...commodity prices have surged since Chairman Bernanke’s Jackson Hole speech. The Goldman Sachs Commodity Index, a heavily traded broad index of spot commodity prices, rose 35% between the Jackson Hole speech and the end of February. The increase was widespread, spanning a range of commodity categories. Industrial metals rose nearly 30%, energy prices climbed 35%, and food prices rose close to 50% during the six-month period.


  1. Mr. Wenzel:

    Can we have severe price inflation without wage inflation?

  2. Sure, if all the new money goes to elitists first, they bid up the prices and the rest of us spend time trying to play catch up.

  3. Exactly. There has been no wage inflation for the past few years. Go to the grocery store and tell me if prices have remained the same during the same period.

    And don't give me the stupid Ipad argument.

    The thought that the Fed QE results in deflation is completely and totally asinine.

  4. These fools could have made better use of their time, by heading down to their local book store or library and grabbing a book on American History. They could then go back to the founding of our nation and research what precipitated the term "not worth a Continental". From there they could move on to the disastrous First and Second banks of the US. If this were not enough for them, they could move on to world history and find thousands of examples of what happens when a fiat money rapidly expands. In fact if they read enough world history they would soon realize that all fiat money systems eventually collapse for the same reason. Its not as though one needs a degree in economics to understand this.

  5. Bob,

    In this case I think they are at least partly right. The Fed, with all the quantitative easing want inflation to happen and they want to avoid deflation at all costs. Alas, in reality that won't happen because the money they inject into the system will push the bid on the assets that will give the traders risk-free profits. This is in the bond market.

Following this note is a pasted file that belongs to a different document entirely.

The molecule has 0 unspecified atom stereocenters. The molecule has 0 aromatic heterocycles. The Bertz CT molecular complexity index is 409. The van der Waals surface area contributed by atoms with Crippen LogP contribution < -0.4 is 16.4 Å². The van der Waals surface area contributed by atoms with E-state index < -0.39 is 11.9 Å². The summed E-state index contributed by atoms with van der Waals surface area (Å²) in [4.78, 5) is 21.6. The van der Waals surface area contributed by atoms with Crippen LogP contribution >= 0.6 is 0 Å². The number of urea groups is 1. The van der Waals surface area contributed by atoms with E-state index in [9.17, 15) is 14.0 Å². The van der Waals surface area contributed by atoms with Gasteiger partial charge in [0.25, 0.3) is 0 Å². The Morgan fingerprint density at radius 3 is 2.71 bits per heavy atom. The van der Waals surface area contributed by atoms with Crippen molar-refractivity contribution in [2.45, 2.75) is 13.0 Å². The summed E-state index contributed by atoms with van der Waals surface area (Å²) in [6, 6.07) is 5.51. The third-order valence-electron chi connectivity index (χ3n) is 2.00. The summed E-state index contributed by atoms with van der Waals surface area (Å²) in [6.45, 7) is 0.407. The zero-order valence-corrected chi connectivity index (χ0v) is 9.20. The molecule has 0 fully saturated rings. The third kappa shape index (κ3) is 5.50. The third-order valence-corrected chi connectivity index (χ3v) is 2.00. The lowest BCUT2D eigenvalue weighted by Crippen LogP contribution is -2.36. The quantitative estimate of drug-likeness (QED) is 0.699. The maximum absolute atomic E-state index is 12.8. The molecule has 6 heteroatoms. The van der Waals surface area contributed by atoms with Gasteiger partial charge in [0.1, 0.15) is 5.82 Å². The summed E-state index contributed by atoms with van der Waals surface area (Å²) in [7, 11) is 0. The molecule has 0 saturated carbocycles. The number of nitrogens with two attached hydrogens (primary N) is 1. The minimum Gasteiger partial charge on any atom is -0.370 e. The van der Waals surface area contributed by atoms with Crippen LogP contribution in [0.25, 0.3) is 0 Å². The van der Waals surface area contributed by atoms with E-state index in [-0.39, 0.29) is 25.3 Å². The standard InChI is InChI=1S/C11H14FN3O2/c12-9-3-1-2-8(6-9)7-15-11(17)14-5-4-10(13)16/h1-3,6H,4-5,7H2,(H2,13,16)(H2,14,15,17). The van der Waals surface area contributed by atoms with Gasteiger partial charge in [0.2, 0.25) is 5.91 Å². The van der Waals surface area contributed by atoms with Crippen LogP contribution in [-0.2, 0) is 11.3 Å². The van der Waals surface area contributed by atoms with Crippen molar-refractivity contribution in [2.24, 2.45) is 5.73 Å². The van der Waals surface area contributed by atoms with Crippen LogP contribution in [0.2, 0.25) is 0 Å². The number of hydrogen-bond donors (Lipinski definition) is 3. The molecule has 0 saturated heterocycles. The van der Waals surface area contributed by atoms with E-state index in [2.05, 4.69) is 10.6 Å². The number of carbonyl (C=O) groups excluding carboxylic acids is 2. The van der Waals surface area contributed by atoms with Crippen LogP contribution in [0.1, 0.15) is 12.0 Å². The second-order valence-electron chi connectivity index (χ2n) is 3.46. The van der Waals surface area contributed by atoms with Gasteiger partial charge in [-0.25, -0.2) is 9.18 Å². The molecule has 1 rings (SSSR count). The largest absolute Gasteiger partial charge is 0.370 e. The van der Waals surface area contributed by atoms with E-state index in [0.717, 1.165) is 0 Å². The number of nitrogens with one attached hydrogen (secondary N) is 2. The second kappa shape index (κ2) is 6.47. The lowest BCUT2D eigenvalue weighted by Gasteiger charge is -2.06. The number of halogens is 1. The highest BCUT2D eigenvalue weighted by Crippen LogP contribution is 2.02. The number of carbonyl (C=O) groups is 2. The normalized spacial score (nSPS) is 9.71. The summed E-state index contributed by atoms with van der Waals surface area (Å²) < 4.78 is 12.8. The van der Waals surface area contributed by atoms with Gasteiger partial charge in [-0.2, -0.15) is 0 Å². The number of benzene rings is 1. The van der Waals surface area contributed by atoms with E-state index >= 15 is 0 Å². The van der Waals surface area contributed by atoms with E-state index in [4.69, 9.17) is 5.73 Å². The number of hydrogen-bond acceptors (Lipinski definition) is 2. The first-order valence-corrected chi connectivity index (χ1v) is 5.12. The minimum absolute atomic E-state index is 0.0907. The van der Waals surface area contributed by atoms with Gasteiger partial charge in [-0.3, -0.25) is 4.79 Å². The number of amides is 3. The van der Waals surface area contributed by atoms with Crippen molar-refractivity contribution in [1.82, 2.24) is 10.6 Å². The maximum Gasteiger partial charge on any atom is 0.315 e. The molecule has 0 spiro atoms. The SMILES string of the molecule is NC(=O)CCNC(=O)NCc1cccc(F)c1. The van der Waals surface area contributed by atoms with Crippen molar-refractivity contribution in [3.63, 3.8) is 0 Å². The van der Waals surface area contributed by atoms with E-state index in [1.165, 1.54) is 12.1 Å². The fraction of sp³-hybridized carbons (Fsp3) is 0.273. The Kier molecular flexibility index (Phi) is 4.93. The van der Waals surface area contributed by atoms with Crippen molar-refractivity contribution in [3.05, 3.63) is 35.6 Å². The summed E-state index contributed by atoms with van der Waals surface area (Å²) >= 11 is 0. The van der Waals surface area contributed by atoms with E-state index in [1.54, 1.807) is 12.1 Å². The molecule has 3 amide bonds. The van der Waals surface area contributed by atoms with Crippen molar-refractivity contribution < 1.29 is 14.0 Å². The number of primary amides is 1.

Primary dealers front-run the Fed, buy the Treasuries at a lower price and flip the bonds back to the Fed and thus capturing risk-free profits. So even though there are signals from commodity and PM markets that inflation is coming, the money is not finding its way up-hill at the moment. So if and when QE stops, commodities and PM's will fall.

  6. I blame the arbs. On the announcement days, treasury yields have fallen and people step in to buy and sell other securities based on the relationships between those securities and treasury yields. For instance, if equity returns and treasury yields have a positive correlation and equity returns and commodity returns have a positive correlation, then a decline in treasury yields would create opportunities for stat arb bots to take bets on the stocks and commodities.

  7. You can't argue with these people...just buy physical PM every pay period.

  8. Thanks for this. Just when I think people could start taking California seriously, I find even our PhD economists are dumb.

  9. There may not be that much wrong with the direct observation (though I agree with the methodology criticism).